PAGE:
American Panda

It’s controlling Chinese parents to the max in American Panda, a look at one teenage girl finding herself. Unlike so many YA novels, this one is actually set in college: MIT to be exact. There’s tons of POC characters, some really great jokes, and you’ll learn a lot about Chinese/Taiwanese culture. If you can get past your visceral anger about how awful the parents are, you’ll enjoy Mei as a character and fall in love with her growth.

Mei is a 17-year-old super kid. She’s a freshman at MIT,  supposedly on the pre-med track, and her parents pride and joy now that they’ve disowned her brother Xing for his choice in women. Unfortunately, Mei is a germaphobe and falls asleep in biology, so being a doctor might be a struggle. Plus, her parents are really overbearing and making college even more difficult for her as they try to marry her off and keep her from being a stereotyped story about failed Asian parenting. Also, Mei is crushing on a Japanese guy, and that’s a big no-no. American Panda follows an good chunk of time in Mei’s life (a year? I can’t really say for sure) as she tries to stand up for herself and to her parents and discover how to straddle the line between her Chinese-American heritage.

First things first, Mei’s parents are AWFUL. Like, I get it, it’s a cultural thing, they have all these traditions, they want best for her, but if you disown your children for anything short of murder you’re a bad parent.  I’ll look past the rude comments about her weight and hobbies because parents can be rude about that all the time, but these parents are awful. Yes, there’s some redemption, but every time her mom did something crazy like calling the police on her for not answering the phone or claiming that tampons would take your virginity I wanted to ring her neck. If my mom tried 1/10th of the crap Mei’s parents did I would have faked my own death and moved continents to start a new life. But that aside, the way Mei handled her parents was admirable. She tried her best to grow as a person and respect them but eventually did stand up for herself which made me like her even more as a character. Her germaphobe tendencies also made the story really interesting, especially the early trip to the Urgent Care that made me LOL. I literally laughed out loud. You don’t see that much anymore.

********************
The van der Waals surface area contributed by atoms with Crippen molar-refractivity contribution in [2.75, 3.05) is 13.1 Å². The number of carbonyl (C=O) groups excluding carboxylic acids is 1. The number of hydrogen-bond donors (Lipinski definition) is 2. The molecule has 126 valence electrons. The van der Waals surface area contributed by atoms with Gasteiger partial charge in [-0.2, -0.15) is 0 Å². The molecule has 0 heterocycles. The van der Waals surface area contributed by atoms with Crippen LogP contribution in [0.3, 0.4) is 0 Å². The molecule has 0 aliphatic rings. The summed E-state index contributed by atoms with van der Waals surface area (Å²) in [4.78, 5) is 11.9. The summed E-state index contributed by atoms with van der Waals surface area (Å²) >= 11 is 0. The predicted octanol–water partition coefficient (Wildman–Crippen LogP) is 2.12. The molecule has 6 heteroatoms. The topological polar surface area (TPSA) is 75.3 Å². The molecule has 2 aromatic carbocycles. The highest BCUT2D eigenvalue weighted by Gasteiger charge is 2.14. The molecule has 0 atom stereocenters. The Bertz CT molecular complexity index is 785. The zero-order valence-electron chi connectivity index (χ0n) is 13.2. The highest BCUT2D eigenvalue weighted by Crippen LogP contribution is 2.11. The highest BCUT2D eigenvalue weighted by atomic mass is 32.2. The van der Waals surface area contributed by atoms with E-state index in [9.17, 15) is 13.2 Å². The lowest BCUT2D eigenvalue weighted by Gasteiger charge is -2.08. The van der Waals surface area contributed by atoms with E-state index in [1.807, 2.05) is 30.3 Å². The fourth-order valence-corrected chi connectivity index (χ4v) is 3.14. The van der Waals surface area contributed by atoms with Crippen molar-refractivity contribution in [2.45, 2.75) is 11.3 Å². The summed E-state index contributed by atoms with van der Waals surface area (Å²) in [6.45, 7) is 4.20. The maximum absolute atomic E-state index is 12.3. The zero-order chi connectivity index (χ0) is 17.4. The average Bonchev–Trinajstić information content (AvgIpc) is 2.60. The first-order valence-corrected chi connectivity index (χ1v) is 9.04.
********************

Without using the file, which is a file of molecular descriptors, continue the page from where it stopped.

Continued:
Overall, I enjoyed this book a lot because of the attention to detail on culture and campus and Mei’s strength as a character. The parents literally gave me anxiety as someone who was raised with a pretty lax parent and still succeeded (Hello Yale diploma) but I understand how it worked for the plot to advance Mei as a character. However, I now feel the need to approach every Chinese friend I have and ask if their parents were like this and if they need help. Because these bitches be trippin’. Also, the author uses a good amount of Mandarin language and phrases in the book but it is handled super well. I only know the Mandarin I learned from a children’s show my sister watched but Chao worked it in effortlessly so I could understand everything in context.I feel like I actually learned some Mandarin listening to this book, which is a pretty impressive feat for an author.

Oh, I forgot to mention that the love plotline is adorable and nice but also has its natural problems, so it’s realistic. Darren is a good, realistic love interest that wasn’t too perfect, which is great because ya’ll know MIT boys are nerds too.

I look forward to reading more by this author and am now even more thankful my Mom isn’t crazy.

One Comment Add yours

  1. I’ve seen this book around a few times and didn’t know if it was quite my thing, but I thought your review was so amazing I put it on my wishlist. Thanks for this ❤

    Liked by 1 person

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